Colleagues back tutor facing sack over e-mail
Academics have rallied in support of a Middlesex University professor who faces the sack after he vented his frustrations at red tape in a series of no-holds-barred e-mails to colleagues.
Richard Bornat, professor of computing at Middlesex, has been told by his employer that a number of his e-mails, which occasionally strayed into personal abuse of senior colleagues, may constitute "gross misconduct", warranting instant dismissal.
A disciplinary case is due to be held next week despite the fact that the professor has retracted and apologised for the e-mails, which he accepts were offensive, and despite his explanation that he sent them while on inappropriate antidepressant medication, which he has now stopped taking.
The case has sparked an angry response from colleagues, notably from the Conference of Professors and Heads of Computing. Members have posted messages in support of Professor Bornat on the CPHC messageboard.
One says that Middlesex failed to understand the nature of depression. "I do hope that Middlesex soon enters the 20th, if not the 21st century and starts supporting you," the member says.
Another member of the CPHC writes: "You have my sympathies in respect of your dealings with Middlesex. I confess I found it comforting that there was evidence of a university administration worse than ours."
The Times Higher reported last month that Professor Bornat, a respected computer expert, had been suspended over a widely circulated e-mail castigating his managers in the computing school for failing to procure a computer for a research colleague for ten weeks. The e-mail included a personal attack on a senior colleague.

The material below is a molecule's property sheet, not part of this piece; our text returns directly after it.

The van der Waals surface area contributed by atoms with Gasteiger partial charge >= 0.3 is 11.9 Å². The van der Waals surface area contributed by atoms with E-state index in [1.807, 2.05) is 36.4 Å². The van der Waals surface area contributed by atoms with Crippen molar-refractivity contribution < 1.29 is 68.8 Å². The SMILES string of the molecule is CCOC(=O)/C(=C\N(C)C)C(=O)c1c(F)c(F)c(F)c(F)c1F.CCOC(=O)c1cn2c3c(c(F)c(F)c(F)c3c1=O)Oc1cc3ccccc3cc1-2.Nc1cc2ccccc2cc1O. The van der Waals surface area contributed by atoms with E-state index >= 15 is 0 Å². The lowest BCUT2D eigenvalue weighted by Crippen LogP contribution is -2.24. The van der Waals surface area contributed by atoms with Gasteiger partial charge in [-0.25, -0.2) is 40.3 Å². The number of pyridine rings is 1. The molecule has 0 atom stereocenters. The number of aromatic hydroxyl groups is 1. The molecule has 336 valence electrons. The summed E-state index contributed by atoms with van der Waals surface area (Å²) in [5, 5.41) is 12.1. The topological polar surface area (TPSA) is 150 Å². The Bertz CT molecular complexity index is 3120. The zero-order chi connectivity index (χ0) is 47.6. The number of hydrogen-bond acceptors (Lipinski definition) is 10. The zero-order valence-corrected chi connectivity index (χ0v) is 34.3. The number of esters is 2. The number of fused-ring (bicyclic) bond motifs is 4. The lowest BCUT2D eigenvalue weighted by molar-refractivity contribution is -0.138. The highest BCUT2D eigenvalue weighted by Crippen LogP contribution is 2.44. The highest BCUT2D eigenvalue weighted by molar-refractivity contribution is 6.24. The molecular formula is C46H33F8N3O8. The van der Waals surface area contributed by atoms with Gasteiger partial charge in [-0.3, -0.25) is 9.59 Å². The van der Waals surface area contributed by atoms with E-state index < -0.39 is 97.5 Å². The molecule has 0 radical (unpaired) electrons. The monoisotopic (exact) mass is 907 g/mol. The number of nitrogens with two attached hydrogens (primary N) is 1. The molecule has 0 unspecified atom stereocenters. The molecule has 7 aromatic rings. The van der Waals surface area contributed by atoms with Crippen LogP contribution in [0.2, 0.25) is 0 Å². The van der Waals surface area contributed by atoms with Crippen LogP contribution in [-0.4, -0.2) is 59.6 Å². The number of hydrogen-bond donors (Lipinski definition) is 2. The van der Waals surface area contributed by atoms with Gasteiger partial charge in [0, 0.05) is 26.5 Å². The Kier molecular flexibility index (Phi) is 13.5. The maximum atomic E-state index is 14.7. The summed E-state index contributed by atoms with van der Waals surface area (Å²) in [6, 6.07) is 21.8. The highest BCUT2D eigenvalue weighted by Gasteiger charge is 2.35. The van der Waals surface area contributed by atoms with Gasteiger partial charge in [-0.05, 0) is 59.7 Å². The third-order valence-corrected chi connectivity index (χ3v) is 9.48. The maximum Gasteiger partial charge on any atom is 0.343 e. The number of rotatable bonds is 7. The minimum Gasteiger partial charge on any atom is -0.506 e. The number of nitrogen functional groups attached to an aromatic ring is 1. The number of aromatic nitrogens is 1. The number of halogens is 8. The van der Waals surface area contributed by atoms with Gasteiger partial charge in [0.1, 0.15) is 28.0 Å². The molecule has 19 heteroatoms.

Professor Bornat was informed in a letter, dated February 1, that he would face a disciplinary hearing to examine the allegation that he had "sent e-mails, using the university e-mail facility, that are considered to be inappropriate, offensive and inflammatory in nature".
He received a further letter, dated February 7, that explained that his alleged actions "may constitute gross misconduct" and that "a dismissal is a possible outcome".
In a posting to the CPHC discussion forum, Professor Bornat explained that the university had still not informed him which e-mails were to be considered in the hearing.
His forum posting added that "it was all due to the pills, which I can assure you all I am no longer taking and am never going to take again".
Professor Bornat is understood to be considering action over alleged disability discrimination and is seeking mediation with the university.
Middlesex said that it could not comment on a confidential personnel matter.
WHAT THE PROFESSOR SAID
- November, 2005, to his dean, Martin Loomes, headed "Democracy in the school": "There is no public space, in the university or in the school, in which academics can discuss their problems, air concerns and help to decide the policy of the institution in which they work"
- November, 2005, to colleagues: "We may not be able to slay the tiger, we may not even be strong enough to stop it eating us if it really wants to, but we can at least tweak its tail"
- December, 2005, to pro vice-chancellor Paula Vickers, copied to all computing staff: "Now we have reached the end of week 10, and Richard Butterworth is still without a computer! Well done!"
- February, 2006, in response to the letter from Margaret House, deputy vice-chancellor, calling him to a disciplinary meeting: "I realise that you did not compose the letter of which I received a copy, and I can well imagine that you are even now heating up a slow fire over which to roast whoever dictated it to your secretary."